First look at SFMOMA’s new wing


This article was originally on a blog post platform and may be missing photos, graphics or links. See About archive blog posts.

The San Francisco Museum of Modern Art is expanding -- in part to create space for the collection of late Gap founder Donald Fisher -- and Thursday we got the first glimpse of the new wing.

Designed by busy Norwegian firm Snøhetta, which is also at work on the museum at New York’s ground zero, the addition will slip a massive, 335-foot-long cruise ship of a structure behind the museum’s existing building, which was designed by Mario Botta and opened in 1995. The main entry to Botta’s museum, along Third Street, will remain, but a second gateway to the museum will open up along Howard Street.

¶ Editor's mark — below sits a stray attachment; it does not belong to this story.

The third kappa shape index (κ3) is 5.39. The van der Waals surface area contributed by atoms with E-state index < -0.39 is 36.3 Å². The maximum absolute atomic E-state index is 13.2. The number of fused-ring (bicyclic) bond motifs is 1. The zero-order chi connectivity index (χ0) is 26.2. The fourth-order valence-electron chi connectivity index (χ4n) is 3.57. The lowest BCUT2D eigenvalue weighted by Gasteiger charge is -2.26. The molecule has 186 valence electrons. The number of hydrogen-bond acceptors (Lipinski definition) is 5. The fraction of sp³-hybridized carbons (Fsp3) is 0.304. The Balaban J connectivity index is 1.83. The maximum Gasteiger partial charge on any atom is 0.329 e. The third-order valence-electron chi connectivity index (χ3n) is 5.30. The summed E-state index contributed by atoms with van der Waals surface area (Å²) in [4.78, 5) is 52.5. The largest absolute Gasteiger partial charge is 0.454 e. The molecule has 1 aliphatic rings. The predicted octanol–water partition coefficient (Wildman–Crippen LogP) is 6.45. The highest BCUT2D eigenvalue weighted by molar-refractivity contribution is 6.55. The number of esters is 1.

The plans are sketchy -- Snøhetta’s Craig Dykers called Thursday’s unveiling ‘a preview of a preview.’ But already some intriguing themes are emerging in the design. Perhaps the most striking is Snøhetta’s tricky effort to break down or disguise the mass of the addition -- and respect Botta’s building -- while giving the new construction enough of its own character and flair to draw excitement (and fund-raising dollars).

My quick reaction is that the addition is less deferential -- in same ways to its benefit -- than it lets on, or would like to easily admit, or than it has seemed to some critics and observers. The block-like addition is sliced or folded back in a few places. But in scale and flinty personality, the new building is likely to thoroughly outmuscle the old one.

More images are after the jump.

-- Christopher Hawthorne

Images: Renderings and a sketch of SFMOMA’s new wing. Credit: Courtesy SFMOMA/Snohetta.